5 things we learned about the Pirates over disastrous post-break roadtrip
The excitement, enthusiasm and good vibes the Pittsburgh Pirates took into the All-Star break by way of 14 wins over a 21-game span dissipated in a major way over the six days since National League play resumed.
Losing five of six to two of the three teams the Pirates are chasing in the NL Central race dropped the Pirates from 2 ½ games out in the division to 6 ½ back, as well as four back in the wild card.
They’re down to five games under .500. Another series loss – the Philadelphia Phillies are in town for games Friday-Sunday – and the Pirates could be approaching the 100-game pole of the season with the second-worst record in the NL.
Yep, even the New York Mets – the 2019 Mets! – appear poised to pass them.
This is all over-reactionary, of course. Even a rotten six-game stretch (outrscored 36-18) is just 3.7% of the season. But the roadtrip through Chicago and St. Louis robbed the Pirates of some more of what is a precious commodity for a chasing team: time.
Talk-show hosts and media pundits alike tend to far too often arbitrarily designate particular series or homestands or even individual games as “must-win” or “crucial.” But with the Pirates already five games under .500 and a game out of last place, it truly is reaching a critical mass of put-up-or-shut-up time.
After getting swept by the Cubs, some said the Pirates needed to win six of a week-and-a-half stretch that began Monday, or “the season might be all but over.” That is still in play – if the Pirates take five of seven in this homestand (the Cardinals are at PNC Park for four games Monday-Thursday).
If the Pirates limp to a 2-5 homestand, for example, with the trade deadline six days after that, general manager Neal Huntington would have no choice but to look to 2020.
The good news is that the Pirates can't lose today.
— Jackie (@rallycapjax) July 18, 2019
For starters, it’s trouble
If the Phillies series is a crucial one, it’s probably not comforting that the Pirates’ starters for the first two games, respectively, have a 10.13 ERA in his past seven starts and 9.53 ERA in his past four starts.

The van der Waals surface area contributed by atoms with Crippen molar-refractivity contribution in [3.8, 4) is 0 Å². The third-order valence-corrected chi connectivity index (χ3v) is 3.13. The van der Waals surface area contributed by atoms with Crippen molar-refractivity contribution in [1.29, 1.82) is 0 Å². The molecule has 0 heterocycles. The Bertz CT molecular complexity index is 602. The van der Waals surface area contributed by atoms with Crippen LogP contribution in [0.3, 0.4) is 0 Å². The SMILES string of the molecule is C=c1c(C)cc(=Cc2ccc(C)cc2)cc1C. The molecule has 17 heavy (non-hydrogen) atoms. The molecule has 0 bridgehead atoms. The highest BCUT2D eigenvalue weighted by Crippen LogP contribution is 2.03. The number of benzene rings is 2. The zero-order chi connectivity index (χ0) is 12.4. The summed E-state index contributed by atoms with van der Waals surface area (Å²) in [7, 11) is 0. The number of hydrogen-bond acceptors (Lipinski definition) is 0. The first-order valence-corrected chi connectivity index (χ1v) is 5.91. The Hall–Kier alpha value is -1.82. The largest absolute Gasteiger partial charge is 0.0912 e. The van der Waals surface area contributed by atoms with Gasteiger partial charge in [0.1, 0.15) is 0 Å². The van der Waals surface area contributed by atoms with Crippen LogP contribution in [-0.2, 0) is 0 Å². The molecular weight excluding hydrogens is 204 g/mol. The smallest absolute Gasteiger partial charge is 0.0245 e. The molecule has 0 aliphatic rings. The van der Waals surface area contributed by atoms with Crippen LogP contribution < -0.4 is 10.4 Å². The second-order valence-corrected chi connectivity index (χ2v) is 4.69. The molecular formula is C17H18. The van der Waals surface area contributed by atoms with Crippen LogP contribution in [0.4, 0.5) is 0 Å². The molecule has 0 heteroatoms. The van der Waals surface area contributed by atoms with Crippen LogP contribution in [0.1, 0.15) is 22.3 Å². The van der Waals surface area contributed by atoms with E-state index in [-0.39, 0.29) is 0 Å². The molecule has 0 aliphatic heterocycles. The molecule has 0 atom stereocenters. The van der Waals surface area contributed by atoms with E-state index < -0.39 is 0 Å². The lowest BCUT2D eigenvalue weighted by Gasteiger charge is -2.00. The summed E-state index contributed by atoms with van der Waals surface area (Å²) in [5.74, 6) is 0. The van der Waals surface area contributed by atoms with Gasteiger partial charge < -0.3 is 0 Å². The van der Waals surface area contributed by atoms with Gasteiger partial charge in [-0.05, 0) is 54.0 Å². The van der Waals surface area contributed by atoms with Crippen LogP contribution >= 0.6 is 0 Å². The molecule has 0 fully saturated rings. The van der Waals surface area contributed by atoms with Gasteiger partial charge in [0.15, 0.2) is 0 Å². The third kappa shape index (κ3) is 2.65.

But that’s where Jordan Lyles (1.051 opponent OPS) and Trevor Williams (1.093 opponent OPS) are right now after their efforts of the past 60 days.
The good news? Philadelphia’s probable starters Friday and Saturday likewise are struggling: Jake Arrieta has a 6.33 ERA in his past four starts and Zach Eflin has allowed six or more runs in three of his last four starts.
Josh Bell never was going to maintain the pace he was on when during May he was having one of the best offensive months in the history of the major leagues. But that doesn’t make his regression to the mean any less comfortable to swallow for a desperate team.
Since June 10, Bell is hitting .210 with 32 strikeouts in 148 plate appearances, though he still has nine home runs in that time. Over his past 10 games, Bell is hitting .147 with a .495 OPS, one home run and 13 strikeouts in 39 plate appearances.
And for the home-run-derby-ruins-your-swing crowd, there’s this: Bell is hitting .111 with one extra-base hit and eight strikeouts in five games since the break.
Up the Crick
After a stretch in which it was the strength that it had been hoped to be when the season began, the Pirates bullpen has begun to show come cracks again. None moreso than with Kyle Crick, the purported top set-up man who seemingly has been demoted to a lower-leverage role.
Crick pitched the eighth inning Wednesday – but it was with the Pirates trailing. The good news is that it was a clean inning – only the second outing in which he did not walk a batter since June 2, and it was the first outing of more than one batter faced that he did not allow a hit or a walk since May 4.
The Pirates playoff teams of earlier this decade were built, in part, in strong defense. Their struggles this season are also partially attributable to defense.
Basic statistics aren’t overly kind to the Pirates’ fielders: they have the ninth-most errors in the majors in most errors, the 10th-worst fielding percentage. But a deeper dive into the analytics suggests the Pirates are even worse than that.
Defensive runs above average is an all-encompassing Fangraphs.com metric that measures a player’s defensive value relative to league average. The Pirates rank 14th in the 15-team NL overall in defensive runs above average.
They’re also last in the majors in it at third base, last in the NL at catcher, second-to-last in the NL in right field and first base, fifth-worst in the NL in centerfield and 27th in the majors in defensive runs above average by their pitchers.
Thank goodness for Adam Frazier: the Pirates are fourth in majors in DRAA at second base.
Chris Adamski is a Tribune-Review staff writer. You can contact Chris by email at [email protected] or via Twitter .